Page:Personal Recollections of Joan of Arc.djvu/34

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16


"Yes, that was it, dear."

"If a man comes prying into a person's room at midnight when that person is half naked, will you be so unjust as to say that that person is showing himself to that man?"

"Well—no." The good priest looked a little troubled and uneasy when he said it.

"Is a sin a sin anyway, even if one did not intend to commit it?"

Père Fronte threw up his hands and cried out—

"Oh, my poor little child, I see all my fault," and he drew her to his side and put his arm around her and tried to make his peace with her, but her temper was up so high that she could not get it down right away, but buried her head against his breast and broke out crying and said:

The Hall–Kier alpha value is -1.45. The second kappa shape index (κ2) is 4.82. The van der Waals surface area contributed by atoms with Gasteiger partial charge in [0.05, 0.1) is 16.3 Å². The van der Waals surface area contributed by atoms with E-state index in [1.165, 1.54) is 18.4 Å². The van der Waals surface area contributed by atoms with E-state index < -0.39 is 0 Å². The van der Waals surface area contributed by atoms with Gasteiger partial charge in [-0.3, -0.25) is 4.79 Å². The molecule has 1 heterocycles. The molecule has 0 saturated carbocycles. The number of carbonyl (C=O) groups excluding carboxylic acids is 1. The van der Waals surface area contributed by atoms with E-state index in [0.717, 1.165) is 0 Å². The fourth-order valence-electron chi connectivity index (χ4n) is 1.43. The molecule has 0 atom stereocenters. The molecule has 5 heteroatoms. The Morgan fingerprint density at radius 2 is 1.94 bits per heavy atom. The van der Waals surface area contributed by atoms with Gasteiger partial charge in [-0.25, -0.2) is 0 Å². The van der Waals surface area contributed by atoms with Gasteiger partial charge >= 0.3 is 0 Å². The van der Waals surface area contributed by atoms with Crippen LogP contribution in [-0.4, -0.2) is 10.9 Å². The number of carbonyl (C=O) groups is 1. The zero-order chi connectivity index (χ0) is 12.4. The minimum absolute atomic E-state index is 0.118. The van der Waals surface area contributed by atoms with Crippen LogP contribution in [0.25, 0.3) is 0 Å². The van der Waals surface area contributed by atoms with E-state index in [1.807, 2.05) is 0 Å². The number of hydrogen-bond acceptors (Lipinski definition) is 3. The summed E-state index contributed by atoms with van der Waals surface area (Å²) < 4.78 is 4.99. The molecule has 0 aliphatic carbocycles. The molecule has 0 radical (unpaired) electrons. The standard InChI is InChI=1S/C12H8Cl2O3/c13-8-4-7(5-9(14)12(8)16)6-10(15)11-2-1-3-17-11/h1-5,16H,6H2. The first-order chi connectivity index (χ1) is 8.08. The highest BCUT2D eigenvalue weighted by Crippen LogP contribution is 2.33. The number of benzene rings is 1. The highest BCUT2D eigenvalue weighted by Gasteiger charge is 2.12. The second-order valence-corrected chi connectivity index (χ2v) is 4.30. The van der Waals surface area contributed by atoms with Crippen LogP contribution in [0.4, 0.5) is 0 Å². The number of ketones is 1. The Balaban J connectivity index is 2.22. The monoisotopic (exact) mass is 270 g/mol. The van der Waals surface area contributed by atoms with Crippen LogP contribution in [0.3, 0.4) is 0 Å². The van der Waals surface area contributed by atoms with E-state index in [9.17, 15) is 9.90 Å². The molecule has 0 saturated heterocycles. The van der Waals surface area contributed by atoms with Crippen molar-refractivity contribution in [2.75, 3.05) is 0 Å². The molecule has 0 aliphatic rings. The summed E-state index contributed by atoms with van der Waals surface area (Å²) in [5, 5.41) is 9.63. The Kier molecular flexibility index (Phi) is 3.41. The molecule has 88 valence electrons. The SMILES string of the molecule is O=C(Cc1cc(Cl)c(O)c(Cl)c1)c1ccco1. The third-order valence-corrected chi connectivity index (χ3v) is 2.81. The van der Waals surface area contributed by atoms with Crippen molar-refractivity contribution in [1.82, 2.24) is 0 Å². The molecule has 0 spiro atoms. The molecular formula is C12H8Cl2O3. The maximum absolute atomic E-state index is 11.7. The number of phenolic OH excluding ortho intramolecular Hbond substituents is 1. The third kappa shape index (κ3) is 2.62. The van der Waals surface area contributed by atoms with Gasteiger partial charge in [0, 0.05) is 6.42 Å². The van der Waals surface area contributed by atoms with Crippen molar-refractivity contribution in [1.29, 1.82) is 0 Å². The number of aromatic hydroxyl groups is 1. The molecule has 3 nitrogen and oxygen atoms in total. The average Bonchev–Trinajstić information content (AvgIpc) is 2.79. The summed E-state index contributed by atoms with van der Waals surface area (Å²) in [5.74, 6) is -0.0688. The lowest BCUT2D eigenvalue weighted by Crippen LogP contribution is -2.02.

"Then the fairies committed no sin, for there was no intention to commit one, they not knowing that any one was by; and because they were little creatures and could not speak for themselves and say the law was against the intention, not against the innocent act, because they had no friend to think that simple thing for them and say it, they have been sent away from their home forever, and it was wrong, wrong to do it!"

The good father hugged her yet closer to his side and said:

"Oh, out of the mouths of babes and sucklings the heedless and unthinking are condemned: would God I could bring the little creatures back, for your sake. And mine, yes, and mine; for I have been unjust. There, there, don't cry—nobody could be sorrier than your poor old friend—don't cry, dear."

"But I can't stop right away, I've got to. And it is no little matter, this thing that you have done. Is being sorry penance enough for such an act?"

Père Fronte turned away his face, for it would have hurt her to see him laugh, and said:

"Oh, thou remorseless but most just accuser, no, it is not. I will put on sackcloth and ashes; there—are you satisfied?"

Joan's sobs began to diminish, and she presently looked